When our children go back to school, there is sweetness and sorrow. While there may be no more scrambling to make childcare arrangements, there are also no more lazy days. Many parents also get anxious about their kids getting the perfect teacher and being placed in the perfect class so they can have a perfect year.
I understand. I am a parent who is now an attorney, but used to be a teacher. Even I made the mistake of worrying about a perfect start to a perfect school year: If only my son can get Mrs. So-and-So for kindergarten, he is going to be perfect. The whole year will be perfect. She does cartwheels and backflips for the kids, and when she walks into her classroom every morning, glitter falls from the ceiling.
My son didn’t get Mrs. So-and-So. He was placed with a very seasoned and sage teacher who was about as excitable as moss. But she was nice and predictable, balanced and certain.
Exactly what he needed. He had a great year, even without the glitter.
Things to keep in mind
If you want to alleviate your child’s back-to-school worries, start with yourself.
Let preconceptions go, and carve out some meaningful and realistic expectations for a happy and successful school experience. When you do, you will find that what you want for your children is the same thing that teachers want for their students.
When I surveyed area teachers about what they want parents to know, their top answer was generally this: “I want parents to know that I will love their kids as if they were my own and that I will take good care of them throughout the year and keep them safe.”
Isn’t that what parents want most too?
Teachers also want parents to know that communication is key. If you have questions, ask before jumping to conclusions. If you promise not to believe everything your child tells you about what goes on at school, teachers promise not to believe everything your child tells them about what goes on at home.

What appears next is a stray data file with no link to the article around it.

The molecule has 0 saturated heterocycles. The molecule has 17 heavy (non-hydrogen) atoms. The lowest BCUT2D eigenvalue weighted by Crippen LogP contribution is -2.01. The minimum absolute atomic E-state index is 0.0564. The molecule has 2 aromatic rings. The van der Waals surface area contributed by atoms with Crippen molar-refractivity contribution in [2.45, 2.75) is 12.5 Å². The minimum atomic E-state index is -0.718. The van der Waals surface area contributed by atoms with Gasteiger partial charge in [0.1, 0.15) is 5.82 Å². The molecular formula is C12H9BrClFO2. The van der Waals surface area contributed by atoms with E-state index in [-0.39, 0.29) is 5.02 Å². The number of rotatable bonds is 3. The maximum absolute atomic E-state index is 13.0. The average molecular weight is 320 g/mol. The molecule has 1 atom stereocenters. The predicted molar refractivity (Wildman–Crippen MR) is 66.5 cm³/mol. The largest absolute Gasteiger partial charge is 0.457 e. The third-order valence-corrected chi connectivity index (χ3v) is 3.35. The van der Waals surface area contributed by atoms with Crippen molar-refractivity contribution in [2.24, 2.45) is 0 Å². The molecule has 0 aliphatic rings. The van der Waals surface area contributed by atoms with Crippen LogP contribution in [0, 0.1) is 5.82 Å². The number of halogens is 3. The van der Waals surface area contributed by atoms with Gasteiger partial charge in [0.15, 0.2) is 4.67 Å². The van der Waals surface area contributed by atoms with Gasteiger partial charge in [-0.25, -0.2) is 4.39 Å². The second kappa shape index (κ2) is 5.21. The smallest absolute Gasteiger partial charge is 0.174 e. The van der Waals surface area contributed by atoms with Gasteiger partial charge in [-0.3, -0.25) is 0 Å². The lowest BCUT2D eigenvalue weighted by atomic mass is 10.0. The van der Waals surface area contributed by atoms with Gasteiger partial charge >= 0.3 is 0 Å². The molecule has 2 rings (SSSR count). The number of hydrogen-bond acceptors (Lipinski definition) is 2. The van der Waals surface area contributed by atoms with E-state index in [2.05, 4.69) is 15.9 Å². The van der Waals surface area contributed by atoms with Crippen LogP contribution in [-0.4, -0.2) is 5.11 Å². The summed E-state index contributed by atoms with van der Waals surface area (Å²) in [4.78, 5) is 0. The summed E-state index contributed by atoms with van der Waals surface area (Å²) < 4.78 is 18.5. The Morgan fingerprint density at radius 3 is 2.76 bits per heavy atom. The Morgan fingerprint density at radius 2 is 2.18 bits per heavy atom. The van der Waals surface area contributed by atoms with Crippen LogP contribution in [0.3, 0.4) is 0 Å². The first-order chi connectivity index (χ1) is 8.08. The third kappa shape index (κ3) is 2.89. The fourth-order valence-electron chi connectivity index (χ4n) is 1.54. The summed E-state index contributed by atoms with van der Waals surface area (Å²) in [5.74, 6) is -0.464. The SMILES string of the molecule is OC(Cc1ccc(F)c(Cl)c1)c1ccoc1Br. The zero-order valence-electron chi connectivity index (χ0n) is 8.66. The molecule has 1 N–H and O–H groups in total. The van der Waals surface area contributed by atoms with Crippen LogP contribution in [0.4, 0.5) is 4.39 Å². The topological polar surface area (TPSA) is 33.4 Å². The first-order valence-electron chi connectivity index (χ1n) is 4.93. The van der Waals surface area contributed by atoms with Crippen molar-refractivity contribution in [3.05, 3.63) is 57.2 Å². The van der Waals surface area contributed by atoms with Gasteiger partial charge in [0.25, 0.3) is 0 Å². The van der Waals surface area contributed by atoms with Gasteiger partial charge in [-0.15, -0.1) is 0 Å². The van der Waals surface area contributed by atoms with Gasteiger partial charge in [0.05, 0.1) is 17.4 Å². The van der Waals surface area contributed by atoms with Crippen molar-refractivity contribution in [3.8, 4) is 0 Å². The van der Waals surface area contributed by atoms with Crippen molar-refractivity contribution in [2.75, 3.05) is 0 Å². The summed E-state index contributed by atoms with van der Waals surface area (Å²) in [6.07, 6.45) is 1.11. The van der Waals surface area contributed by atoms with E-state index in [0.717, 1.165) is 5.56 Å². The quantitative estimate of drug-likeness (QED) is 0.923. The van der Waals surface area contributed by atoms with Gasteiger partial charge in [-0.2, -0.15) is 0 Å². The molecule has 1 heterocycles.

Read the newsletters and classroom updates. Know that they will respond to your emails when they come up for air between teaching, testing and other classroom management tasks. Tell the teacher what you expect, and have your child tell the teacher what he expects, too. Are your expectations different? Probably, and that can be extremely informative.
Understand that grades aren’t everything. While teachers’ jobs may depend on them, every teacher queried said the functional skills, social growth and emotional development of each student in her classroom are far more important to them than the academic tasks teachers are charged to carry out.
Consequently, teachers ask parents to keep in mind that, even the kids in the Honors classes are still just children, and while college may be the goal for some, they are not there yet, and some students may not be destined for college at all.
Know this is not a shortcoming or a character flaw; choosing a career path that doesn’t require a college degree can show maturity and resoluteness, and can help your child become independent much sooner than students who still rely on their parents to provide for college.
Get over hoping for a perfect year.
Remember that this is a new year, a different one. Children are usually in a different classroom with different peers and a different teacher, so it’s bound to be a different experience. Let it be different.
Relax and let things get going. Be supportive, encouraging and optimistic, and let your child see that. His whole outlook on things, even if he doesn’t come home covered in glitter every day, will depend on YOU.